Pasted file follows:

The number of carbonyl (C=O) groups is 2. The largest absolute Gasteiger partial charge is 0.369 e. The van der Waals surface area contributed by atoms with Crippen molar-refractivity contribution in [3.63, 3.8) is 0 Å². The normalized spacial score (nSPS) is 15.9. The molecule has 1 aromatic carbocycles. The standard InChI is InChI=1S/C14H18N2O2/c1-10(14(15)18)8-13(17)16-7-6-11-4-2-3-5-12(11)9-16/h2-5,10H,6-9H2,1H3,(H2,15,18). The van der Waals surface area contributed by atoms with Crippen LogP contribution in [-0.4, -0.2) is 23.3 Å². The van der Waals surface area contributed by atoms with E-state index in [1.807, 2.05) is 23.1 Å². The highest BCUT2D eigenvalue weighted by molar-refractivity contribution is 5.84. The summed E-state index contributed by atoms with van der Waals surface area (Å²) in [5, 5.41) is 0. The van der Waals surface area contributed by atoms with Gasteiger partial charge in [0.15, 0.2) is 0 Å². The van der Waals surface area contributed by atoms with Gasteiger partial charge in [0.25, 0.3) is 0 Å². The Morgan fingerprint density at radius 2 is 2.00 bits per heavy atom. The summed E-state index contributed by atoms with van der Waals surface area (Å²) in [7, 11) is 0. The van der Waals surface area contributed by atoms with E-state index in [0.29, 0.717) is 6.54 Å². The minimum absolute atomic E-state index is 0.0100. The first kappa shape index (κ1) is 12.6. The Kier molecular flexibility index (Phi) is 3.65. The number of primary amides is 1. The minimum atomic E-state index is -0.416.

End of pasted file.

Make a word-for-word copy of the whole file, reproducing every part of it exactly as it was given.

The number of carbonyl (C=O) groups is 2. The largest absolute Gasteiger partial charge is 0.369 e. The van der Waals surface area contributed by atoms with Crippen molar-refractivity contribution in [3.63, 3.8) is 0 Å². The normalized spacial score (nSPS) is 15.9. The molecule has 1 aromatic carbocycles. The standard InChI is InChI=1S/C14H18N2O2/c1-10(14(15)18)8-13(17)16-7-6-11-4-2-3-5-12(11)9-16/h2-5,10H,6-9H2,1H3,(H2,15,18). The van der Waals surface area contributed by atoms with Crippen LogP contribution in [-0.4, -0.2) is 23.3 Å². The van der Waals surface area contributed by atoms with E-state index in [1.807, 2.05) is 23.1 Å². The highest BCUT2D eigenvalue weighted by molar-refractivity contribution is 5.84. The summed E-state index contributed by atoms with van der Waals surface area (Å²) in [5, 5.41) is 0. The van der Waals surface area contributed by atoms with Gasteiger partial charge in [0.15, 0.2) is 0 Å². The van der Waals surface area contributed by atoms with Gasteiger partial charge in [0.25, 0.3) is 0 Å². The Morgan fingerprint density at radius 2 is 2.00 bits per heavy atom. The summed E-state index contributed by atoms with van der Waals surface area (Å²) in [7, 11) is 0. The van der Waals surface area contributed by atoms with E-state index in [0.29, 0.717) is 6.54 Å². The minimum absolute atomic E-state index is 0.0100. The first kappa shape index (κ1) is 12.6. The Kier molecular flexibility index (Phi) is 3.65. The number of primary amides is 1. The minimum atomic E-state index is -0.416.